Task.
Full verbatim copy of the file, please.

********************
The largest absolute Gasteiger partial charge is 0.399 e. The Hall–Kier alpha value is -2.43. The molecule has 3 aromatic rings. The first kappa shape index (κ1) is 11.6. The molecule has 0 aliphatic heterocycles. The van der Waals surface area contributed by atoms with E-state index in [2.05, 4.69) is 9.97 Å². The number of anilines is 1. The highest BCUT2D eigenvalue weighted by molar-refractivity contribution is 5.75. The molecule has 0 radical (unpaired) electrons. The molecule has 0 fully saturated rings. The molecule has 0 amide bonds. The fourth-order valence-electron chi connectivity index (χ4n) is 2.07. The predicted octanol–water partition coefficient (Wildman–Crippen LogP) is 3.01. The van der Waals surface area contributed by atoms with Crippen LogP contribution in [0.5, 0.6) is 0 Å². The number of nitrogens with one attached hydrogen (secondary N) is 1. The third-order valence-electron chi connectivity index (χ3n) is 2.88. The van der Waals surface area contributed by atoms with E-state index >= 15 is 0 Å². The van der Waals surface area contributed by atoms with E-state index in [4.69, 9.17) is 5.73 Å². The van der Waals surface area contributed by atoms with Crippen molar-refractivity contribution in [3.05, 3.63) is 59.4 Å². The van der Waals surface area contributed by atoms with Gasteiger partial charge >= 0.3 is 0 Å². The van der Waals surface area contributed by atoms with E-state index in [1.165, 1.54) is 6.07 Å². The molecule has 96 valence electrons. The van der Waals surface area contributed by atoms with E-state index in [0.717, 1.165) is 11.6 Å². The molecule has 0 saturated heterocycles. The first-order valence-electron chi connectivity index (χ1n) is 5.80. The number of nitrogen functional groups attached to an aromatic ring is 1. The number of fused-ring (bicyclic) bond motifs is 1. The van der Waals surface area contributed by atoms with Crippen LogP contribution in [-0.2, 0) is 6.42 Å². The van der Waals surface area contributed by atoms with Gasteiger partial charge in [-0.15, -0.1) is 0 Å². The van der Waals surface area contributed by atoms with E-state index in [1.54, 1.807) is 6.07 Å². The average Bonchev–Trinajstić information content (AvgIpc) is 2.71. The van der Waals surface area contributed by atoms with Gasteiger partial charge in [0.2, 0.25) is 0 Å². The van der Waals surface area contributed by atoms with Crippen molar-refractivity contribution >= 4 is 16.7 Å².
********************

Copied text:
The largest absolute Gasteiger partial charge is 0.399 e. The Hall–Kier alpha value is -2.43. The molecule has 3 aromatic rings. The first kappa shape index (κ1) is 11.6. The molecule has 0 aliphatic heterocycles. The van der Waals surface area contributed by atoms with E-state index in [2.05, 4.69) is 9.97 Å². The number of anilines is 1. The highest BCUT2D eigenvalue weighted by molar-refractivity contribution is 5.75. The molecule has 0 radical (unpaired) electrons. The molecule has 0 fully saturated rings. The molecule has 0 amide bonds. The fourth-order valence-electron chi connectivity index (χ4n) is 2.07. The predicted octanol–water partition coefficient (Wildman–Crippen LogP) is 3.01. The van der Waals surface area contributed by atoms with Crippen LogP contribution in [0.5, 0.6) is 0 Å². The number of nitrogens with one attached hydrogen (secondary N) is 1. The third-order valence-electron chi connectivity index (χ3n) is 2.88. The van der Waals surface area contributed by atoms with E-state index >= 15 is 0 Å². The van der Waals surface area contributed by atoms with E-state index in [4.69, 9.17) is 5.73 Å². The van der Waals surface area contributed by atoms with Crippen molar-refractivity contribution in [3.05, 3.63) is 59.4 Å². The van der Waals surface area contributed by atoms with Gasteiger partial charge >= 0.3 is 0 Å². The van der Waals surface area contributed by atoms with E-state index in [1.165, 1.54) is 6.07 Å². The molecule has 96 valence electrons. The van der Waals surface area contributed by atoms with E-state index in [0.717, 1.165) is 11.6 Å². The molecule has 0 saturated heterocycles. The first-order valence-electron chi connectivity index (χ1n) is 5.80. The number of nitrogen functional groups attached to an aromatic ring is 1. The number of fused-ring (bicyclic) bond motifs is 1. The van der Waals surface area contributed by atoms with Crippen LogP contribution in [-0.2, 0) is 6.42 Å². The van der Waals surface area contributed by atoms with Gasteiger partial charge in [-0.15, -0.1) is 0 Å². The van der Waals surface area contributed by atoms with E-state index in [1.54, 1.807) is 6.07 Å². The average Bonchev–Trinajstić information content (AvgIpc) is 2.71. The van der Waals surface area contributed by atoms with Gasteiger partial charge in [0.2, 0.25) is 0 Å². The van der Waals surface area contributed by atoms with Crippen molar-refractivity contribution >= 4 is 16.7 Å².